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Cold Case Results in 30 Years of Prison Time

After nearly a decade, Arthaniel Staton, was sentenced to jail time, after being indicted in 2014 for the murder of 29-year-old Melanie Lovelace on Nov. 29, 2006.

Two years after his conviction, Staton went before Lee County Circuit Judge Christopher Hughes on Wednesday for sentencing. He received 30 years in prison, has to pay 750 dollars invictim’s compensation to the Lovelace family, and 24 additional jail credits.


Since Staton was indicted on a charge of theft of property in 1988, deciding whether he was a habitual offender influenced the ruling. Elijah Beaver, Staton’s attorney, argued that because hisfelony was 18 years ago at the time of the murder, the habitual offender issue should not be considered.

He said that Staton demonstrated, in the time before the murder, that he could be a productive member of society. Ultimately, the judge followed the guidelines recommended for habitual offenders to give his verdict.

In 2007 the grand jury was not able to reach a decision with the evidence they were presented; however, with the efforts of Opelika Police Sgt. Alfred White, the cold case was reopened in 2014 and this time, Staton was convicted for the murder.

Lovelace was found stabbed to death on the bedroom floor of her home by her then 11-year-old son, Robert Winston. Winston was re-interviewed in the 2014 trial along with a new witness, Quinique Wilkerson, who lived next door to Lovelace.

Wilkerson testified that on the day Lovelace was murder, she witnessed the victim arguing with someone in a blue Plymouth Horizon, the same model that Staton drove.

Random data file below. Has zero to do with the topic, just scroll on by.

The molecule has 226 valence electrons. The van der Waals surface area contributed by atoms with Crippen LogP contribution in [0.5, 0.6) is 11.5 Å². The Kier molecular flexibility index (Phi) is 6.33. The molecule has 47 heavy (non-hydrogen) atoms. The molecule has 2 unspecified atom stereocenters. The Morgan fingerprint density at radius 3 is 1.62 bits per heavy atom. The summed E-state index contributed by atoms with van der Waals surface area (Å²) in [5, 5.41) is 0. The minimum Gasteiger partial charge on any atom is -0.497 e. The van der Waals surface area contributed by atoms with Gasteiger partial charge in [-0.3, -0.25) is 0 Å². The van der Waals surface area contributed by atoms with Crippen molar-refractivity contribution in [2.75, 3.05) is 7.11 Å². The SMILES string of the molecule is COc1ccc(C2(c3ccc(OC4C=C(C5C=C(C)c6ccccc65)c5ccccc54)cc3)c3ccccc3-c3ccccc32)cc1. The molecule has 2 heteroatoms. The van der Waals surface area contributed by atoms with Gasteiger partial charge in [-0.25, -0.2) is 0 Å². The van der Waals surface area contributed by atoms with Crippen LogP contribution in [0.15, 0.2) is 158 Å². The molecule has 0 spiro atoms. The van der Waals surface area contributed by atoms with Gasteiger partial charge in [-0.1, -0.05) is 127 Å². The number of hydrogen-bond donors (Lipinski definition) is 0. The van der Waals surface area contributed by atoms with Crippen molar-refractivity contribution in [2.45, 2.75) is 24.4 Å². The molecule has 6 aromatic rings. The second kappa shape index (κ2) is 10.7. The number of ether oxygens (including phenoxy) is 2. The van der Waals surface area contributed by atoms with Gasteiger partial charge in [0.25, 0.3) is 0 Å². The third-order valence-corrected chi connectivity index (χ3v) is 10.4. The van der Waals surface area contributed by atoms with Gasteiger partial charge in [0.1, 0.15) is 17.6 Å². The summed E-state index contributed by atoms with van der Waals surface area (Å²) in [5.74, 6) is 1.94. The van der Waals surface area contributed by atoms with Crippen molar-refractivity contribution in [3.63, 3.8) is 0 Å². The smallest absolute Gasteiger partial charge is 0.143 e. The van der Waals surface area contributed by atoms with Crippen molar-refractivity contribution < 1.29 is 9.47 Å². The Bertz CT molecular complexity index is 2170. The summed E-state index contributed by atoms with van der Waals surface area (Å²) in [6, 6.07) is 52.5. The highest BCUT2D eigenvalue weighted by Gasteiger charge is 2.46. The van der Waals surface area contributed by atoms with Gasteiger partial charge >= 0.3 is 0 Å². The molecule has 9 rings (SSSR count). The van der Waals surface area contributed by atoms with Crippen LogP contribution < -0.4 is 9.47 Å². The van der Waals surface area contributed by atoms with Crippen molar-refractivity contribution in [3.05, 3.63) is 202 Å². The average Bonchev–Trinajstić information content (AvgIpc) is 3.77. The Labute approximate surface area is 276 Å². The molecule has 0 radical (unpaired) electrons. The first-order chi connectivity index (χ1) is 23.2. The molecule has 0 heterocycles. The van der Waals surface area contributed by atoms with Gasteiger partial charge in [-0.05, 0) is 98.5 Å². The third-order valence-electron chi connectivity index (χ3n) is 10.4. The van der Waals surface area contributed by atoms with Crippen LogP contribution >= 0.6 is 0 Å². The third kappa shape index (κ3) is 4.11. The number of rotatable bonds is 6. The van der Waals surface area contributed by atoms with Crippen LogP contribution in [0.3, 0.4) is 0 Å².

The main piece of evidence presented in 2007 was Staton’s blood found in Lovelace’s house.Staton’s ex-wife, Barbara Wilson, then separated, testified that Staton cut his hand repairing a car before Lovelace was killed.

Other than this and the re-interviewing of the witnesses during trial, Staton’s lawyer Beaver saidhe didn’t know of any new evidence that lead to Staton’s conviction in 2014.

According to Beaver, there were more people who should have been interviewed as suspects for the murder. He said that there were several teenage boys and men around Lovelace’s home when she was murdered, but no eye-witnesses to testify to that.


The 30-year sentence for Staton was concerning for Beaver partially because of Staton’s poorhealth. The now 60-year-old man is undergoing dialysis and has several other issues according to Beaver.

“Any sentencing in this kind of case likely means he’s sitting in prison until he passes away,”said Beaver.

“We’re planning to appeal the underlying case. You know, no sentence is a good sentence if youdon’t think you are guilty of the offense. We do think we have some issues that are appealable,”said Beaver.

Going forward, Beaver plans to file an appeal with one of his main points being that no one else was interviewed as a suspect for the murder.

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